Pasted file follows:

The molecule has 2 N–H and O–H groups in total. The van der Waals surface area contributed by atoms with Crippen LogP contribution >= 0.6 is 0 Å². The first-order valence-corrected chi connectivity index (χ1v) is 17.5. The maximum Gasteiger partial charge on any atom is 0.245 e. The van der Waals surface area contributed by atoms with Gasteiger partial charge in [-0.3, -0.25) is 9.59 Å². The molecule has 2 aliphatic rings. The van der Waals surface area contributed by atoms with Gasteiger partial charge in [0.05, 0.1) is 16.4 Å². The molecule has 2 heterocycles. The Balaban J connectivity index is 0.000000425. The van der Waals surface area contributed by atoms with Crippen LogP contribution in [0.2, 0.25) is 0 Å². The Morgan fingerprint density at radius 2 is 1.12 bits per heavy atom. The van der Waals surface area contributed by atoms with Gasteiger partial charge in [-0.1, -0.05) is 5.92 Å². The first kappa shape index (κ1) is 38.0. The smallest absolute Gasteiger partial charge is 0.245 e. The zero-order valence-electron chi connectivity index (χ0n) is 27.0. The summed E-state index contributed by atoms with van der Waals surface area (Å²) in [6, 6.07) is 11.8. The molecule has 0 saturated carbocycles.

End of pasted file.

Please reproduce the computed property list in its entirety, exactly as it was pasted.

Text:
The molecule has 2 N–H and O–H groups in total. The van der Waals surface area contributed by atoms with Crippen LogP contribution >= 0.6 is 0 Å². The first-order valence-corrected chi connectivity index (χ1v) is 17.5. The maximum Gasteiger partial charge on any atom is 0.245 e. The van der Waals surface area contributed by atoms with Gasteiger partial charge in [-0.3, -0.25) is 9.59 Å². The molecule has 2 aliphatic rings. The van der Waals surface area contributed by atoms with Gasteiger partial charge in [0.05, 0.1) is 16.4 Å². The molecule has 2 heterocycles. The Balaban J connectivity index is 0.000000425. The van der Waals surface area contributed by atoms with Crippen LogP contribution in [0.2, 0.25) is 0 Å². The Morgan fingerprint density at radius 2 is 1.12 bits per heavy atom. The van der Waals surface area contributed by atoms with Gasteiger partial charge in [-0.1, -0.05) is 5.92 Å². The first kappa shape index (κ1) is 38.0. The smallest absolute Gasteiger partial charge is 0.245 e. The zero-order valence-electron chi connectivity index (χ0n) is 27.0. The summed E-state index contributed by atoms with van der Waals surface area (Å²) in [6, 6.07) is 11.8. The molecule has 0 saturated carbocycles.